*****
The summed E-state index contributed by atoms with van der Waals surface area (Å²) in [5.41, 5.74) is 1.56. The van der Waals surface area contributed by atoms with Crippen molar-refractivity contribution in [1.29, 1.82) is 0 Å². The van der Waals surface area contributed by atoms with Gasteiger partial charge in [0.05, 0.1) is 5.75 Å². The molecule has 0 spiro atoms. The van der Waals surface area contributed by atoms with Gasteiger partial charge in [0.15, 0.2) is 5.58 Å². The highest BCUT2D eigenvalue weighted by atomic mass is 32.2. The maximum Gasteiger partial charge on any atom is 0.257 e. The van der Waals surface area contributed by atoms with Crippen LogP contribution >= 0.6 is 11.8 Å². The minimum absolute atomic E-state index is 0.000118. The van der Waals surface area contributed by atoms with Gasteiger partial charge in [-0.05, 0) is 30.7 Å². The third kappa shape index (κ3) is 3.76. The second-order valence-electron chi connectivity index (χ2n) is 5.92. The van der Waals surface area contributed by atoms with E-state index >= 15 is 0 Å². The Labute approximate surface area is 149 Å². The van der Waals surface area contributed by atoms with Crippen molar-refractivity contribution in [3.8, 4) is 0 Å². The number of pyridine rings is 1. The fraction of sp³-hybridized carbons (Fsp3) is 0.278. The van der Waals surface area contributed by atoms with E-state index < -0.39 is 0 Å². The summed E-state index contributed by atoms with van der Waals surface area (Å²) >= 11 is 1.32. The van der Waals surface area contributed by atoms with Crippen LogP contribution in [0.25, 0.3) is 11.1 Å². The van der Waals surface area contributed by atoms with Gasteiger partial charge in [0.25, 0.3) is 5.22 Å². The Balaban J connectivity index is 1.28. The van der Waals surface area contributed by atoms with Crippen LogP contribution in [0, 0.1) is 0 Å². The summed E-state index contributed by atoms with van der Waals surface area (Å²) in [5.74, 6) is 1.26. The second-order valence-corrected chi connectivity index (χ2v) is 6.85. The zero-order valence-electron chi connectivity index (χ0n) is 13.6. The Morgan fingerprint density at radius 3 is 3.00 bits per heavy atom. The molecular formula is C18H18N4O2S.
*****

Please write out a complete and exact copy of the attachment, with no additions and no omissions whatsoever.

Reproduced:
The summed E-state index contributed by atoms with van der Waals surface area (Å²) in [5.41, 5.74) is 1.56. The van der Waals surface area contributed by atoms with Crippen molar-refractivity contribution in [1.29, 1.82) is 0 Å². The van der Waals surface area contributed by atoms with Gasteiger partial charge in [0.05, 0.1) is 5.75 Å². The molecule has 0 spiro atoms. The van der Waals surface area contributed by atoms with Gasteiger partial charge in [0.15, 0.2) is 5.58 Å². The highest BCUT2D eigenvalue weighted by atomic mass is 32.2. The maximum Gasteiger partial charge on any atom is 0.257 e. The van der Waals surface area contributed by atoms with Crippen LogP contribution >= 0.6 is 11.8 Å². The minimum absolute atomic E-state index is 0.000118. The van der Waals surface area contributed by atoms with Gasteiger partial charge in [-0.05, 0) is 30.7 Å². The third kappa shape index (κ3) is 3.76. The second-order valence-electron chi connectivity index (χ2n) is 5.92. The van der Waals surface area contributed by atoms with E-state index >= 15 is 0 Å². The Labute approximate surface area is 149 Å². The van der Waals surface area contributed by atoms with Crippen molar-refractivity contribution in [3.8, 4) is 0 Å². The number of pyridine rings is 1. The fraction of sp³-hybridized carbons (Fsp3) is 0.278. The van der Waals surface area contributed by atoms with E-state index < -0.39 is 0 Å². The summed E-state index contributed by atoms with van der Waals surface area (Å²) >= 11 is 1.32. The van der Waals surface area contributed by atoms with Crippen LogP contribution in [0.25, 0.3) is 11.1 Å². The van der Waals surface area contributed by atoms with Gasteiger partial charge in [0.25, 0.3) is 5.22 Å². The Balaban J connectivity index is 1.28. The van der Waals surface area contributed by atoms with Crippen LogP contribution in [0, 0.1) is 0 Å². The summed E-state index contributed by atoms with van der Waals surface area (Å²) in [5.74, 6) is 1.26. The second-order valence-corrected chi connectivity index (χ2v) is 6.85. The zero-order valence-electron chi connectivity index (χ0n) is 13.6. The Morgan fingerprint density at radius 3 is 3.00 bits per heavy atom. The molecular formula is C18H18N4O2S.